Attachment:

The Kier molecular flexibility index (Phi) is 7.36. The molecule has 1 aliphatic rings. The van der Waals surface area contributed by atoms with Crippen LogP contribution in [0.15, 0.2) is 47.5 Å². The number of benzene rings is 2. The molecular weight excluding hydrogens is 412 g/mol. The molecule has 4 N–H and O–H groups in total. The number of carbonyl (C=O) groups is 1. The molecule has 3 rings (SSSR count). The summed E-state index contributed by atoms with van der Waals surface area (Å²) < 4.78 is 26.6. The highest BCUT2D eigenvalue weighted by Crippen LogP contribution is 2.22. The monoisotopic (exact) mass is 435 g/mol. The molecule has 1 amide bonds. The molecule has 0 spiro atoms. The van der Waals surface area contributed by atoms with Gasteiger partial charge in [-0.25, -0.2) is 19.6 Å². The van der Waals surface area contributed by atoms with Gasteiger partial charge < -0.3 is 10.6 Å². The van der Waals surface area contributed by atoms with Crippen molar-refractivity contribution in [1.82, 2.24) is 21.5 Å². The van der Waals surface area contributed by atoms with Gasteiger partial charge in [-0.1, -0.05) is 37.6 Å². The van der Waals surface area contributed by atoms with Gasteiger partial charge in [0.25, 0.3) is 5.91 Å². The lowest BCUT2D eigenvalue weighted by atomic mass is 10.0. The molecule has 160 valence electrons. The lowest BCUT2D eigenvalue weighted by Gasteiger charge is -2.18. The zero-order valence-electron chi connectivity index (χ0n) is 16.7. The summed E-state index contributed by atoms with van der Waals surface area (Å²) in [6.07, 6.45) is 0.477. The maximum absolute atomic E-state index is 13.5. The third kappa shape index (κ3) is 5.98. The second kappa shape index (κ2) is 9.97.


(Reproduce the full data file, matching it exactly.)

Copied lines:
The Kier molecular flexibility index (Phi) is 7.36. The molecule has 1 aliphatic rings. The van der Waals surface area contributed by atoms with Crippen LogP contribution in [0.15, 0.2) is 47.5 Å². The number of benzene rings is 2. The molecular weight excluding hydrogens is 412 g/mol. The molecule has 4 N–H and O–H groups in total. The number of carbonyl (C=O) groups is 1. The molecule has 3 rings (SSSR count). The summed E-state index contributed by atoms with van der Waals surface area (Å²) < 4.78 is 26.6. The highest BCUT2D eigenvalue weighted by Crippen LogP contribution is 2.22. The monoisotopic (exact) mass is 435 g/mol. The molecule has 1 amide bonds. The molecule has 0 spiro atoms. The van der Waals surface area contributed by atoms with Gasteiger partial charge in [-0.25, -0.2) is 19.6 Å². The van der Waals surface area contributed by atoms with Gasteiger partial charge < -0.3 is 10.6 Å². The van der Waals surface area contributed by atoms with Crippen molar-refractivity contribution in [1.82, 2.24) is 21.5 Å². The van der Waals surface area contributed by atoms with Gasteiger partial charge in [-0.1, -0.05) is 37.6 Å². The van der Waals surface area contributed by atoms with Gasteiger partial charge in [0.25, 0.3) is 5.91 Å². The lowest BCUT2D eigenvalue weighted by atomic mass is 10.0. The molecule has 160 valence electrons. The lowest BCUT2D eigenvalue weighted by Gasteiger charge is -2.18. The zero-order valence-electron chi connectivity index (χ0n) is 16.7. The summed E-state index contributed by atoms with van der Waals surface area (Å²) in [6.07, 6.45) is 0.477. The maximum absolute atomic E-state index is 13.5. The third kappa shape index (κ3) is 5.98. The second kappa shape index (κ2) is 9.97.